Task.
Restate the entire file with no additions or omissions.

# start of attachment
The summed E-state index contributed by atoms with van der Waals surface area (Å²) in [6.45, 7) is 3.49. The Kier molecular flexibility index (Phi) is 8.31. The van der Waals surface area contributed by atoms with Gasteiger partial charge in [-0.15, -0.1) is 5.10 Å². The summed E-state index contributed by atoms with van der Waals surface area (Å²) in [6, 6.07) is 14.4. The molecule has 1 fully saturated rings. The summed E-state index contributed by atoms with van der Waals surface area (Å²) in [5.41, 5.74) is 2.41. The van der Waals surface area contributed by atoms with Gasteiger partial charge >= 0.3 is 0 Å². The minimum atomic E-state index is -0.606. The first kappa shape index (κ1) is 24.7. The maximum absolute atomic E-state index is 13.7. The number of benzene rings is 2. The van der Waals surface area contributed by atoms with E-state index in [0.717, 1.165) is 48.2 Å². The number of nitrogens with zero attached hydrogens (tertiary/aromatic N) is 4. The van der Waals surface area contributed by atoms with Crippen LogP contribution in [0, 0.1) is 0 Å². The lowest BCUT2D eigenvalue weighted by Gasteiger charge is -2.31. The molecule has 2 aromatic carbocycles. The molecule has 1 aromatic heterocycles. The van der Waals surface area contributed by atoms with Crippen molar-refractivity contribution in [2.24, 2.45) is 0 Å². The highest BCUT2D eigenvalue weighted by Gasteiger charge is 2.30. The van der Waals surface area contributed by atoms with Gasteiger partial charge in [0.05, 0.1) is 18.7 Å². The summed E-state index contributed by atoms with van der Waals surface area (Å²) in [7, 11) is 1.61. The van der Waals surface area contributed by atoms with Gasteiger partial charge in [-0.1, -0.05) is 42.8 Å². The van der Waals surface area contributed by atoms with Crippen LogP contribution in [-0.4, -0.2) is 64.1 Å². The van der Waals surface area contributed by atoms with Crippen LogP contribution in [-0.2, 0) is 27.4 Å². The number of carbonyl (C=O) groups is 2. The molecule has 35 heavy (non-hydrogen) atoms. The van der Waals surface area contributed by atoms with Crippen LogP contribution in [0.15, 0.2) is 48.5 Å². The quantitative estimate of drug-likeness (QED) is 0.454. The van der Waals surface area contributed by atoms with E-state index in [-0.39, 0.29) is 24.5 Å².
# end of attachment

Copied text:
The summed E-state index contributed by atoms with van der Waals surface area (Å²) in [6.45, 7) is 3.49. The Kier molecular flexibility index (Phi) is 8.31. The van der Waals surface area contributed by atoms with Gasteiger partial charge in [-0.15, -0.1) is 5.10 Å². The summed E-state index contributed by atoms with van der Waals surface area (Å²) in [6, 6.07) is 14.4. The molecule has 1 fully saturated rings. The summed E-state index contributed by atoms with van der Waals surface area (Å²) in [5.41, 5.74) is 2.41. The van der Waals surface area contributed by atoms with Gasteiger partial charge >= 0.3 is 0 Å². The minimum atomic E-state index is -0.606. The first kappa shape index (κ1) is 24.7. The maximum absolute atomic E-state index is 13.7. The number of benzene rings is 2. The van der Waals surface area contributed by atoms with E-state index in [0.717, 1.165) is 48.2 Å². The number of nitrogens with zero attached hydrogens (tertiary/aromatic N) is 4. The van der Waals surface area contributed by atoms with Crippen LogP contribution in [0, 0.1) is 0 Å². The lowest BCUT2D eigenvalue weighted by Gasteiger charge is -2.31. The molecule has 2 aromatic carbocycles. The molecule has 1 aromatic heterocycles. The van der Waals surface area contributed by atoms with Crippen molar-refractivity contribution in [2.24, 2.45) is 0 Å². The highest BCUT2D eigenvalue weighted by Gasteiger charge is 2.30. The van der Waals surface area contributed by atoms with Gasteiger partial charge in [0.05, 0.1) is 18.7 Å². The summed E-state index contributed by atoms with van der Waals surface area (Å²) in [7, 11) is 1.61. The van der Waals surface area contributed by atoms with Gasteiger partial charge in [-0.1, -0.05) is 42.8 Å². The van der Waals surface area contributed by atoms with Crippen LogP contribution in [-0.4, -0.2) is 64.1 Å². The van der Waals surface area contributed by atoms with Crippen LogP contribution in [-0.2, 0) is 27.4 Å². The number of carbonyl (C=O) groups is 2. The molecule has 35 heavy (non-hydrogen) atoms. The van der Waals surface area contributed by atoms with Crippen LogP contribution in [0.15, 0.2) is 48.5 Å². The quantitative estimate of drug-likeness (QED) is 0.454. The van der Waals surface area contributed by atoms with E-state index in [-0.39, 0.29) is 24.5 Å².